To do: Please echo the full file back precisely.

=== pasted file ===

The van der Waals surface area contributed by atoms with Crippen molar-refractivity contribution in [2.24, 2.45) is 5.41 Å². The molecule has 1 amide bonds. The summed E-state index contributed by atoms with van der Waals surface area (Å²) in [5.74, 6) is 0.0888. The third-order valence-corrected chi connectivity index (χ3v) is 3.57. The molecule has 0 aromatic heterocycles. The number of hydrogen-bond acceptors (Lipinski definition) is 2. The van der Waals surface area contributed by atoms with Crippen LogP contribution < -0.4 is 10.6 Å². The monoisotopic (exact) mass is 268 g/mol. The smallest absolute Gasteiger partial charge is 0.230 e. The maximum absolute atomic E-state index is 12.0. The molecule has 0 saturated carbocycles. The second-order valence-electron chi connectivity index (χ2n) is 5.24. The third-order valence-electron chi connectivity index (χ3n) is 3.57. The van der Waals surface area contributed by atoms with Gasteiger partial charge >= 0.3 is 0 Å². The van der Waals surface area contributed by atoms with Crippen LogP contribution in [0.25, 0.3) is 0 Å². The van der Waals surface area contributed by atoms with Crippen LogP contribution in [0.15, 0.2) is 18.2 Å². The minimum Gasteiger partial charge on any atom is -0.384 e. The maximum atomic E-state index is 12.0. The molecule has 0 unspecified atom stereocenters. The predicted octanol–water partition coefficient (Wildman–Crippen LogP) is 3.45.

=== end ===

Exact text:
The van der Waals surface area contributed by atoms with Crippen molar-refractivity contribution in [2.24, 2.45) is 5.41 Å². The molecule has 1 amide bonds. The summed E-state index contributed by atoms with van der Waals surface area (Å²) in [5.74, 6) is 0.0888. The third-order valence-corrected chi connectivity index (χ3v) is 3.57. The molecule has 0 aromatic heterocycles. The number of hydrogen-bond acceptors (Lipinski definition) is 2. The van der Waals surface area contributed by atoms with Crippen LogP contribution < -0.4 is 10.6 Å². The monoisotopic (exact) mass is 268 g/mol. The smallest absolute Gasteiger partial charge is 0.230 e. The maximum absolute atomic E-state index is 12.0. The molecule has 0 saturated carbocycles. The second-order valence-electron chi connectivity index (χ2n) is 5.24. The third-order valence-electron chi connectivity index (χ3n) is 3.57. The van der Waals surface area contributed by atoms with Gasteiger partial charge >= 0.3 is 0 Å². The van der Waals surface area contributed by atoms with Crippen LogP contribution in [0.25, 0.3) is 0 Å². The van der Waals surface area contributed by atoms with Crippen LogP contribution in [0.15, 0.2) is 18.2 Å². The minimum Gasteiger partial charge on any atom is -0.384 e. The maximum atomic E-state index is 12.0. The molecule has 0 unspecified atom stereocenters. The predicted octanol–water partition coefficient (Wildman–Crippen LogP) is 3.45.